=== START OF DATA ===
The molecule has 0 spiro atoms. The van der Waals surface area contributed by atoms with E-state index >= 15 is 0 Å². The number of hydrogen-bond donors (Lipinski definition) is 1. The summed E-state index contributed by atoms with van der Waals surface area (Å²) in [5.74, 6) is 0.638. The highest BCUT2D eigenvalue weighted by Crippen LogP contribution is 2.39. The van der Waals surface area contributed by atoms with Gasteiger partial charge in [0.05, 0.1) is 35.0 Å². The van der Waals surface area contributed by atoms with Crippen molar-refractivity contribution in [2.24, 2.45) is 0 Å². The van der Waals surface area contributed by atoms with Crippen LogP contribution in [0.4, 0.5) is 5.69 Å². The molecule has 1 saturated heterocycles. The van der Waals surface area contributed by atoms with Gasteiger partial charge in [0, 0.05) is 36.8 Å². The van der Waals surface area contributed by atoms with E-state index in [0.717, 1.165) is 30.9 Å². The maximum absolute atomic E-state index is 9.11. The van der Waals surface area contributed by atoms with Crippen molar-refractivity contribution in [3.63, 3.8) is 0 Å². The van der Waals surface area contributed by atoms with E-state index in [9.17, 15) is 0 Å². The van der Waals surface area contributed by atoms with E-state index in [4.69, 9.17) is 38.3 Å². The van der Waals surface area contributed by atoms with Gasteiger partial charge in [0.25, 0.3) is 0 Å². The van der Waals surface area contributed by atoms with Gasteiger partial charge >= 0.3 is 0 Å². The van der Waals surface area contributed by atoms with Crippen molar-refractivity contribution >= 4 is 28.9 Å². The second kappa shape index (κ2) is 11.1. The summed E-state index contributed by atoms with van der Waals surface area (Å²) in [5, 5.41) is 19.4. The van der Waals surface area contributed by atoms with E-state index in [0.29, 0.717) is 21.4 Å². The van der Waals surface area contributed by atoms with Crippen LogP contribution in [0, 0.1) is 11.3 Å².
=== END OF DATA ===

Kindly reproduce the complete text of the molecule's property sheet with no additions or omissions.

The molecule has 0 spiro atoms. The van der Waals surface area contributed by atoms with E-state index >= 15 is 0 Å². The number of hydrogen-bond donors (Lipinski definition) is 1. The summed E-state index contributed by atoms with van der Waals surface area (Å²) in [5.74, 6) is 0.638. The highest BCUT2D eigenvalue weighted by Crippen LogP contribution is 2.39. The van der Waals surface area contributed by atoms with Gasteiger partial charge in [0.05, 0.1) is 35.0 Å². The van der Waals surface area contributed by atoms with Crippen molar-refractivity contribution in [2.24, 2.45) is 0 Å². The van der Waals surface area contributed by atoms with Crippen LogP contribution in [0.4, 0.5) is 5.69 Å². The molecule has 1 saturated heterocycles. The van der Waals surface area contributed by atoms with Gasteiger partial charge in [0, 0.05) is 36.8 Å². The van der Waals surface area contributed by atoms with E-state index in [0.717, 1.165) is 30.9 Å². The maximum absolute atomic E-state index is 9.11. The van der Waals surface area contributed by atoms with Crippen molar-refractivity contribution in [3.63, 3.8) is 0 Å². The van der Waals surface area contributed by atoms with E-state index in [9.17, 15) is 0 Å². The van der Waals surface area contributed by atoms with E-state index in [4.69, 9.17) is 38.3 Å². The van der Waals surface area contributed by atoms with Gasteiger partial charge in [0.25, 0.3) is 0 Å². The van der Waals surface area contributed by atoms with Gasteiger partial charge >= 0.3 is 0 Å². The van der Waals surface area contributed by atoms with Crippen molar-refractivity contribution >= 4 is 28.9 Å². The second kappa shape index (κ2) is 11.1. The summed E-state index contributed by atoms with van der Waals surface area (Å²) in [5, 5.41) is 19.4. The van der Waals surface area contributed by atoms with E-state index in [0.29, 0.717) is 21.4 Å². The van der Waals surface area contributed by atoms with Crippen LogP contribution in [0, 0.1) is 11.3 Å².